It all started around 11pm on Saturday, December 21st. We left early from a party when their lights went out. Little did we know it wasn’t a little blackout, we were about to encounter the great Toronto Icestorm of 2013.
We put a few extra blankets on the bed that night and were very thankful we did. We woke up to a very cold apartment – and 2 cats cuddled up to us as tight as could be! Although the ice on the trees was genuinely beautiful, its destructive powers were fierce. Over 300,000 Hydro customers were out of power and Christmas was fast approaching.
Christmas of 2013 was supposed to be a great; I was supposed to host dinner for my parents and my in-laws – it was going to be my first time hosting! I decorated my tree just right and had all the presents wrapped with bows tied tight. I even matched all the wrapping paper so that it would look all “Martha Stewart-y” under my tree.
After only 36 hours without power, our apartment was a freezer. The concrete walls and floors of the building were absorbing the cold and holding onto it for dear life. Even our cats were starting to feel the chill and were burrowed deep inside blankets. It was time for plan ‘b’.
We packed up the cats, a few days worth of clothes, all the Christmas presents and everything we wanted to save from our fridge and (somehow) got it into our little Aveo and hit the road. As we were driving down the 401 towards my parents house, a.k.a. The Land of Heat and Hot Water, I couldn’t help but be a little sad. I was looking forward to a picture-perfect Christmas. In fact, I even had my camera batteries charged and ready to take those perfect pictures come Christmas morn. What was Christmas going to be like now?
We arrived in Bowmanville and unpacked the car. The wrapping paper starting to tear a bit, the ribbons slighting crushed. A few boxes were bent. There was no tree to put them under; mom opted to not put up tree this year since we were supposed to do Christmas at my house. Mom had purchased a turkey the day before and although she’s a great chef, I was still sad that I didn’t get to whip up the “12 Dishes of Christmas” that I had planned (I love cooking so, so much!).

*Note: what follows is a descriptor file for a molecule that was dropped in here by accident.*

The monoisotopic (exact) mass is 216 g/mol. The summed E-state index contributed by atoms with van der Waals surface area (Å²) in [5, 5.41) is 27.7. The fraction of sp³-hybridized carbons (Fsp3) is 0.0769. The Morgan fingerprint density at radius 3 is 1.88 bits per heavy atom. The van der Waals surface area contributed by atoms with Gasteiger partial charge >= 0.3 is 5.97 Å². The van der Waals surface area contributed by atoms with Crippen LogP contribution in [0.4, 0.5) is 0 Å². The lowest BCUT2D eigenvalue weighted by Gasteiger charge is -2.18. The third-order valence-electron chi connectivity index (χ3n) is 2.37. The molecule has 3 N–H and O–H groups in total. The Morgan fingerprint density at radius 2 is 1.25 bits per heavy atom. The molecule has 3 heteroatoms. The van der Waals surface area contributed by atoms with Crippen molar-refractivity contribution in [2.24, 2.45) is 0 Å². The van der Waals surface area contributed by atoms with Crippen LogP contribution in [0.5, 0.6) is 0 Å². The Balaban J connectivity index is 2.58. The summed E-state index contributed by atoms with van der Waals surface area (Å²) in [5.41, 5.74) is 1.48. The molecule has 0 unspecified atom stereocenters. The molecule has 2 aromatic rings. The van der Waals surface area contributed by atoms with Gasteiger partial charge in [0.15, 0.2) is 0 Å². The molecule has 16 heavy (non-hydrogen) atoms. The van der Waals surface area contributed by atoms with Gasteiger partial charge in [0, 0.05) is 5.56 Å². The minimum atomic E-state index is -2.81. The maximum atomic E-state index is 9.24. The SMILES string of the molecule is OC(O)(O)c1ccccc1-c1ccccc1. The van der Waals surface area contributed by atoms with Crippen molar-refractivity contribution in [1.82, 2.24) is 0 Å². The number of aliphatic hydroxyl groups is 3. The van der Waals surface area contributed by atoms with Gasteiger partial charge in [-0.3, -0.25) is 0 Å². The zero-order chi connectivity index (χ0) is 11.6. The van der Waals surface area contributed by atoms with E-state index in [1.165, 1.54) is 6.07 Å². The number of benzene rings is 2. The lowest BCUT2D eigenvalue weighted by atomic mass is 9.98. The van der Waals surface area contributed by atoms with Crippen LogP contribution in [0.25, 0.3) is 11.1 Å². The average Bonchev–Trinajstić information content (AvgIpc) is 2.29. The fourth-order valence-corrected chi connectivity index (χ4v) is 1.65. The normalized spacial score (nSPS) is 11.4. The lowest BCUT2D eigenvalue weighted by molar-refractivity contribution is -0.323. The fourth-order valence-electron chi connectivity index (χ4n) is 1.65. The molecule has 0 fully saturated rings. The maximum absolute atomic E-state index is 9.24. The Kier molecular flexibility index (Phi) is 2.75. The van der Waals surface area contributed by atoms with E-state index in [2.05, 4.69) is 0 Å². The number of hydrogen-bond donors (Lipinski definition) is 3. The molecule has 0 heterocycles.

Christmas morning came, the snow was falling on the ground and we all opened our stockings as our traditional Christmas breakfast (bacon, bacon and MORE BACON!) sizzled away in the pan. Seeing my husband’s reaction to his 1-pound Peanutbutter cups was almost as priceless as my dad’s bewilderment at the immense amount of loose-leaf tea samples that filled his stocking. My in-laws came over to my parents house and we continued to open presents; the joy and excitement were palpable. We spent the afternoon playing games; my favourite being Cards Against Humanity, and had a truly delightful Christmas dinner.
That night, as I lay in bed, I started thinking about my day. It had been years since I had had that much fun. In fact, I’m pretty sure the last time I had such a great day was on my wedding day, three and a half years ago. Just like on my wedding day, families were united for the sole purpose of celebration! When there’s no other agenda other than celebration, the day can truly be enjoyed by all.
What does this have to do with wedding planning?
Wedding planning can be stressful, there’s no doubt about that. You may fret over the style of chair covers, obsess over invitation designs and fume over the florist delivering coral flowers when you asked for blush pink but at the end of the day, a wedding is about celebration! A wedding is about the union of two people who are very much in love as well as the joining of families. With all the incricacies of a modern wedding day, it’s easy to lose sight on the main goal of the wedding day: a celebration.
Whether you lose power for 3 days in the middle of winter or your DJ plays the wrong song for your first dance, always do your best to be thankful for what you do have: a room full of people who are always willing to help you, and most importantly, will always love you.